Strained Indo-China relationships have made India's state-owned oil majors bar China-owned tankers and vessels to ship their crude and petroleum products.
According to sources with knowledge of the matter, China-owned and flagged vessels will be barred from bidding on tenders for chartering tankers to import crude oil into India, or export products such as diesel out of the country.
Will this move impact trade flow between India and China?
While this move may not impact trade flow between two of Asia's largest economies, it will contribute towards straining their relationship further.
This move follows India's implementation of business regulations with neighborhood nations (China and Pakistan namely) sharing its border last month. India's state-owned oil majors plan to ask traders and suppliers to not send crude oil shipments to India using Chinese vessels and tankers.
Three of the reputed oil majors -- Bharat Petroleum Corp., Indian Oil Corp. and Hindustan Petroleum Corp did not comment on this matter.
Barring foreign vessels and chartering tankers with China connection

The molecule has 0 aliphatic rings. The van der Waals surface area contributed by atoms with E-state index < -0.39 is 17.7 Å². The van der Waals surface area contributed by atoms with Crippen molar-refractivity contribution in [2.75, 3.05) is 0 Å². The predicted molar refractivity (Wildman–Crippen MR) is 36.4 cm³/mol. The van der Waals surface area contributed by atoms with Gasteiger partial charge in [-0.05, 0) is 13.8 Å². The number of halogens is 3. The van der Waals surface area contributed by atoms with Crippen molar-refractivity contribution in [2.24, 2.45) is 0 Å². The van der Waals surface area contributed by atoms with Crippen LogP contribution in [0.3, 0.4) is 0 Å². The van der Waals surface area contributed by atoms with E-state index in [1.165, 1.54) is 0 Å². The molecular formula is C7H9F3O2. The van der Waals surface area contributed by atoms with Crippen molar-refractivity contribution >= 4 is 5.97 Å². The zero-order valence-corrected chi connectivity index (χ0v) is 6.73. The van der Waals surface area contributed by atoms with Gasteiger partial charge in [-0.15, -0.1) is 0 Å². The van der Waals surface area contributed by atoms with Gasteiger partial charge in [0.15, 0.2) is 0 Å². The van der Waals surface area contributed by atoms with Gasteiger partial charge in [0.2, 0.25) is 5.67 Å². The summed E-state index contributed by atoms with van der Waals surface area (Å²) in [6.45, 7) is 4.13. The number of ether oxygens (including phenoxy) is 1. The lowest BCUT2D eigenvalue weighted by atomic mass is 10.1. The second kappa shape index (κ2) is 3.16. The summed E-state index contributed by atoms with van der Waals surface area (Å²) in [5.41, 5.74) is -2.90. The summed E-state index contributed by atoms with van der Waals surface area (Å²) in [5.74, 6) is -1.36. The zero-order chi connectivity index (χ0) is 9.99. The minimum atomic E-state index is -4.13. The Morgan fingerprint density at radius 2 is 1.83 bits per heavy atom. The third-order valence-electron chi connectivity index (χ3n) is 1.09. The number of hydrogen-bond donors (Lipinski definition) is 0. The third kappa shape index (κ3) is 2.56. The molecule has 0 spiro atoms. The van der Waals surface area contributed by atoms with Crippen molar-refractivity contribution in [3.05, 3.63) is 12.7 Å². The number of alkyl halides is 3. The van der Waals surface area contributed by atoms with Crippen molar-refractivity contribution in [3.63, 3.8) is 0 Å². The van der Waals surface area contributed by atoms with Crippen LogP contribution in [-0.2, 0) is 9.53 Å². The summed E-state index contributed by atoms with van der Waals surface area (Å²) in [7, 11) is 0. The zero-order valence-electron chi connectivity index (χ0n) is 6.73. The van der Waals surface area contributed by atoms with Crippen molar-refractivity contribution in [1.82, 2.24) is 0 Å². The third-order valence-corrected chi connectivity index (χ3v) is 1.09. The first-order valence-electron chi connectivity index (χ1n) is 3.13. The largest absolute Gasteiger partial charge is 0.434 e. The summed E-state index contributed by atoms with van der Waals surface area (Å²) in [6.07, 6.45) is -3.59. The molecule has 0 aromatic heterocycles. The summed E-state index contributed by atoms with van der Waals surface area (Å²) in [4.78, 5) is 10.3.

Indian oil PSUs will stop chartering foreign tankers owned or operated by Chinese companies, even if the vessels are registered under third-country flags such as Liberia, Mauritius or Panama. Also use of Chinese vessels is anyways limited to transport and supply of liquefied petroleum gas only.
New trade curbs imposed by India are primarily aimed at limiting the participation of Chinese companies in orders and tenders offered by the government-owned Indian entities. India has already banned scores of Chinese imports in its recent move to become self-reliant India "Atmanirbhar Bharat".
The oil companies already have a first-right-of-refusal clause in favour of Indian flagged vessels in their global tenders. This means Indian tankers can acquire shipping contracts if they match the winning bid of foreign vessels. Going forward, companies will not invite bids from Chinese shipping entities previously registered with them, for limited tenders.